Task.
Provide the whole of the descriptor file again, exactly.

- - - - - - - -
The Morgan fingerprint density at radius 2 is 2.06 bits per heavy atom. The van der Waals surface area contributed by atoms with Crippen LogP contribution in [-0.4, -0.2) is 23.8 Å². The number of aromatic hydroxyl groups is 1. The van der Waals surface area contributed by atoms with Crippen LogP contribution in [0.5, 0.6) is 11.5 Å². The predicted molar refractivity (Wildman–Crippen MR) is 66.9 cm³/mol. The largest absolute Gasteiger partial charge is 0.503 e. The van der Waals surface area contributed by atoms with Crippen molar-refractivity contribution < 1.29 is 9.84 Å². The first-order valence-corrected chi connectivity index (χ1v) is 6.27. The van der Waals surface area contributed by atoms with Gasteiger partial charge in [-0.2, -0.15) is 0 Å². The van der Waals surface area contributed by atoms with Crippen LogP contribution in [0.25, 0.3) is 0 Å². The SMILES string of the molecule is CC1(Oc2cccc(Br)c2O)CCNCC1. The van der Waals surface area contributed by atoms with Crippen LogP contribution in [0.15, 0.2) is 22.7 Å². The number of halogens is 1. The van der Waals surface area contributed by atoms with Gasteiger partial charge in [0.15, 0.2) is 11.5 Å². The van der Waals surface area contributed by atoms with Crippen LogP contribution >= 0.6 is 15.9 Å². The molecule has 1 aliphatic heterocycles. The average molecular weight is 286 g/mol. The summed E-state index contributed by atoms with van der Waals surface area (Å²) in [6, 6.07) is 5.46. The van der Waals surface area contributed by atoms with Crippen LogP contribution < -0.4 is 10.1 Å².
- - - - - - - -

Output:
The Morgan fingerprint density at radius 2 is 2.06 bits per heavy atom. The van der Waals surface area contributed by atoms with Crippen LogP contribution in [-0.4, -0.2) is 23.8 Å². The number of aromatic hydroxyl groups is 1. The van der Waals surface area contributed by atoms with Crippen LogP contribution in [0.5, 0.6) is 11.5 Å². The predicted molar refractivity (Wildman–Crippen MR) is 66.9 cm³/mol. The largest absolute Gasteiger partial charge is 0.503 e. The van der Waals surface area contributed by atoms with Crippen molar-refractivity contribution < 1.29 is 9.84 Å². The first-order valence-corrected chi connectivity index (χ1v) is 6.27. The van der Waals surface area contributed by atoms with Gasteiger partial charge in [-0.2, -0.15) is 0 Å². The van der Waals surface area contributed by atoms with Crippen LogP contribution in [0.25, 0.3) is 0 Å². The SMILES string of the molecule is CC1(Oc2cccc(Br)c2O)CCNCC1. The van der Waals surface area contributed by atoms with Crippen LogP contribution in [0.15, 0.2) is 22.7 Å². The number of halogens is 1. The van der Waals surface area contributed by atoms with Gasteiger partial charge in [0.15, 0.2) is 11.5 Å². The van der Waals surface area contributed by atoms with Crippen LogP contribution >= 0.6 is 15.9 Å². The molecule has 1 aliphatic heterocycles. The average molecular weight is 286 g/mol. The summed E-state index contributed by atoms with van der Waals surface area (Å²) in [6, 6.07) is 5.46. The van der Waals surface area contributed by atoms with Crippen LogP contribution < -0.4 is 10.1 Å².